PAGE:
June 14, 2007

Hip Pocket E-mail – Blessing or Curse?

I’ve resisted getting a PDA capable of receiving e-mail and doing all the other whiz bang things we associate with being ‘connected’ at all hours of the day and night. I’ve been on countless airplanes watching people and embracing their PDAs with a mix of disdain and envy. My philosophy has been – if it’s really that important, you call me on the phone like a person. For the most part this has worked out well. Of course, it was not career enhancing in a passive aggressive e-mail uber alles environment as prevailed at my former employer where conflict was avoided at all costs and that anyone who had a different opinion should be treated like the psycho of the week on Criminal Minds.

Nevertheless, my wife and I decided to buy ourselves an ultra romantic anniversary present – his and hers new super phones on Saturday, 9 June. Over time I’ve found that my personal level of aggravation goes down if the Queen Mother (QM) has the same hardware and software that I do. We had been on Cingular, moved to AT&T – got converted to Cingular and back to AT&T. We thought we would start at the local AT&T Store. The sales person was competent and personable. We decided that the new 8525 would be best for us because it had larger keys and a bigger screen than the Palm devices and others.

We went up to the block to the Sprint store. The experience was quite different, the sales person who worked with us did not seem to be nearly as knowledgeable or as personable and the product line, although cheaper, was quite limited.

We trudged back to AT&T and were delighted when the sales person was able to move our phone numbers from the old phones to the new ones. We purchased extra phone chargers for each car, state of the art Jawbone wireless headsets and $1,300 later we were out the door tethered to a 2 year contract. Alas they had run out of cases (this will be important a bit later on) and were advised that the cases would be in with a ‘big shipment’ next week. As it turned out the cases are really Palm cases.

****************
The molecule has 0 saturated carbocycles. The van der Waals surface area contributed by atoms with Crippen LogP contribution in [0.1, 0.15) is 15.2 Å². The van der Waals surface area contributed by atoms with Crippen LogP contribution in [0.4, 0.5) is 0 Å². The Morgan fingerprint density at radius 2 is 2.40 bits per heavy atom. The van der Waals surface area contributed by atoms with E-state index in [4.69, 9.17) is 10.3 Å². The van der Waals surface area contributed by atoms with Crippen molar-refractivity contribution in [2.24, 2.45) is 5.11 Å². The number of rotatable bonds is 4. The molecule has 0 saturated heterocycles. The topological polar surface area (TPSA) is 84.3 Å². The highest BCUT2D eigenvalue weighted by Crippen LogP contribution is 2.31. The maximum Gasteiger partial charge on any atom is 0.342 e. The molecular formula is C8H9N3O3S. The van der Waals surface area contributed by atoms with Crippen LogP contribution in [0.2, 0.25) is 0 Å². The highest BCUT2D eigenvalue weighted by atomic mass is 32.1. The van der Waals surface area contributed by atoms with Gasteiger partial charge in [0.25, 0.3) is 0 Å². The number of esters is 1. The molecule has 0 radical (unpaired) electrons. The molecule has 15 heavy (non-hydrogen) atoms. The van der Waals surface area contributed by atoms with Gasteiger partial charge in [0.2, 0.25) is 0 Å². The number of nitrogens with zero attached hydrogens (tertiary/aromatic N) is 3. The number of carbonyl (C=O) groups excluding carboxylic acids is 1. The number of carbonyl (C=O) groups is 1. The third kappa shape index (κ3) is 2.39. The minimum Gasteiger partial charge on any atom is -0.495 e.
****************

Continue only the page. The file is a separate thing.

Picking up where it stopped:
Needless to say we felt very 21st century. Over Sunday I learned about the new device (the manual was sparse to say the least) and with a bit of effort was able to program AOL e-mail to reach the device. Strangely enough when I programmed my wife’s device, there was a different set of instructions on the AT&T website. All was ultimately working fine. I decided to wait until later in the week to deal with transferring appointments and contacts and installing the ‘trial version’ of Outlook 2007. You would think for the kind of money we paid, the appointment calendar software would have been included – but even Microsoft has to make a buck a guess.

Next major event was the QM having a bit of a trip and cracking her LCD. We found out, a bit to our chagrin that AT&T doesn’t take responsibility for what it sells. Rather it routes you to a local repair shop. That shop ordered the parts which would take about a week to arrive. The bad news was the cost to repair was almost the same amount we paid for the device with the 2 year contract, the good news is they gave her a loaner phone.

Wednesday I was at an all day off site conference. I thought this would be a great test of being able to get my e-mail and staying in touch. For reasons that remain unclear, not only was I not able to get my e-mail, but all my settings for my AOL account (which I keep because the wife has one and I’m customer support – remember) were gone. I was not a happy camper. Also I now started to get gibberish text messages – they looked like the inside of a PGP key at the rate of a couple an hour.

Today was a bit more sane. I delivered a presentation at a local Bar Association and was able to check my e-mail without incident. Surprise avoidance is a good thing. However, there is no way I can use that device and drive at the same time. I need reading glasses to see the device and I have not progressed to the point where I’ve voice coded my more common phone numbers.

A minor annoyance is the fact that the device has valuable screen real estate devoted to a MSN connection. I don’t have one and don’t want one, nor do I want to waste valuable screen space on it, but I have no idea how to remove it or if it can be removed at all.

So what’s my overall take: it was time to make the move and no new technology is acquired without pain. It is somewhat frustrating when a large company like AT&T is not a single point of contact. It would be like your local auto dealer saying thanks for buying that new car, now take it somewhere else to get it fixed. Interestingly enough the repair shop told me that AT&T doesn’t even offer insurance on the device because they are so expensive to repair. I wonder if I had bought the same thing at BestBuy if that would have been the case.

Time will tell if our new hip pocket e-mail will be a blessing and a curse. So far, it’s been a bit of both.

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